My Email to the Capital One CEO 2.5 Years Ago

2 min readMay 20, 2018

About 2.5 years ago I emailed Richard Fairbank, the CEO of Capital One, telling him that having two apps (Capital One Wallet and Capital One) was not a good thing on several levels. Below are some of the points that I made. Next day I got a call from his office where a lady thanked for the feedback and said that they will take it into account as they move their products forward. Last month, I received an email from them where they notified their customers that they are finally retiring the Wallet app this May.

I think the points I made back then were very clear and constructive, and I’m glad that they are finally changing it for the better. I just wish companies, especially fully virtual ones like Capital One, moved much faster than that.

An excerpt from my email to Richard Fairbank on November 10, 2015:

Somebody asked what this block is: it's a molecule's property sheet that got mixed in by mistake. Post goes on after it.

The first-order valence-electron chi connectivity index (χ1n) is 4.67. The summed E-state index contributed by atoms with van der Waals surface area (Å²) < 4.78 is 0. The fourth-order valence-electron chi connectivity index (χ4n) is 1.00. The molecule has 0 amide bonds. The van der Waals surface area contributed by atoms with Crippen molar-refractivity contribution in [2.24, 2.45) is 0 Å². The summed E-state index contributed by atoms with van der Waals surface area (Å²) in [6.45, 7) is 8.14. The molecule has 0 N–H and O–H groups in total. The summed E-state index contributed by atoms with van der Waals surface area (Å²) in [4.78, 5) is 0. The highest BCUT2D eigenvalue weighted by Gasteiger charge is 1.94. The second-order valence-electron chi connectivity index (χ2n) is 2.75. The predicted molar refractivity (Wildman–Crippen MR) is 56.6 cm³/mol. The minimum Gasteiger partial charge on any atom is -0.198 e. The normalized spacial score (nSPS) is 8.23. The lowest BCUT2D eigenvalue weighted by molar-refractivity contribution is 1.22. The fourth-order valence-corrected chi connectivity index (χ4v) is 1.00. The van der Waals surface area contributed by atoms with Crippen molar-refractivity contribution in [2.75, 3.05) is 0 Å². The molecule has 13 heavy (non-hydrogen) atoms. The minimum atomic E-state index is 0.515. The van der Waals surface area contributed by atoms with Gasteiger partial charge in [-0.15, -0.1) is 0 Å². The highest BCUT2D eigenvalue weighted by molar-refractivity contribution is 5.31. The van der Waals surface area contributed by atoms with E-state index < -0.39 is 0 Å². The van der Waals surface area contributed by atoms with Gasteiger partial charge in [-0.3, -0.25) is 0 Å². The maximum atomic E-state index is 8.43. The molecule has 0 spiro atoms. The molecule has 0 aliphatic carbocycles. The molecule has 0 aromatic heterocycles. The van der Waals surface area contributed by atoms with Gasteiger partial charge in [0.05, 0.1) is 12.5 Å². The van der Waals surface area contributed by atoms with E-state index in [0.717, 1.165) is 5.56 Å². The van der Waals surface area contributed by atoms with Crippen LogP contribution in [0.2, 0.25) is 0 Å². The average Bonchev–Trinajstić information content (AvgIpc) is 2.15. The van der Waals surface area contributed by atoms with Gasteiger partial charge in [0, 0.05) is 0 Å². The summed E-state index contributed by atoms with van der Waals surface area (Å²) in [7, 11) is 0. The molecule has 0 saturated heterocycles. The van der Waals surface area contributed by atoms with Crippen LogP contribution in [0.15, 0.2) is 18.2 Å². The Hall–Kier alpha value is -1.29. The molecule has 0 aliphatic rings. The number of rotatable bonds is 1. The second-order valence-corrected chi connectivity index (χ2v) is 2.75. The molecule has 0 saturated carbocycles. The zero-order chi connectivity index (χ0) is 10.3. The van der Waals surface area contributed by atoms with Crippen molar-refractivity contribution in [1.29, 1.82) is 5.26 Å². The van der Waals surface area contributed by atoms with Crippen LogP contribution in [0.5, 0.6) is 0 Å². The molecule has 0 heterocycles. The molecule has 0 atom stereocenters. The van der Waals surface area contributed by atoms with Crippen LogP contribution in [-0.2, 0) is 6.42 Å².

You have two apps: Wallet and Capital One that serve the same purpose and it doesn’t make much sense. The only real difference between them is the credit tracker in the second app (and the contact info as it turns out). You’re spending resources and time developing and maintaining these two apps but your ultimate accomplishment is the customer confusion. Everything that a company does should create or add value. I don’t see any value at all by having these two apps. Why have two? Make one and make it the best and fully functional. Right now these two apps are designed differently, branded differently and function differently. You want to avoid this at all costs. The brand has to be visually and user experience wise consistent. Right now it’s not the case in your situation.

The fact that the Wallet app does not have contact info still blows my mind. It’s such a basic and necessary functionality that I have no idea how to explain the absence of it. I’ll leave it at that as there’s not much more to add.

The way the Capital One app is designed in terms of user intuitiveness does not reflect the level of technology competencies of your organization. Capital One is a highly technological company with great customer service. Something must have gone wrong in the user experience department where such critical things are getting overlooked (and for an extended period of time).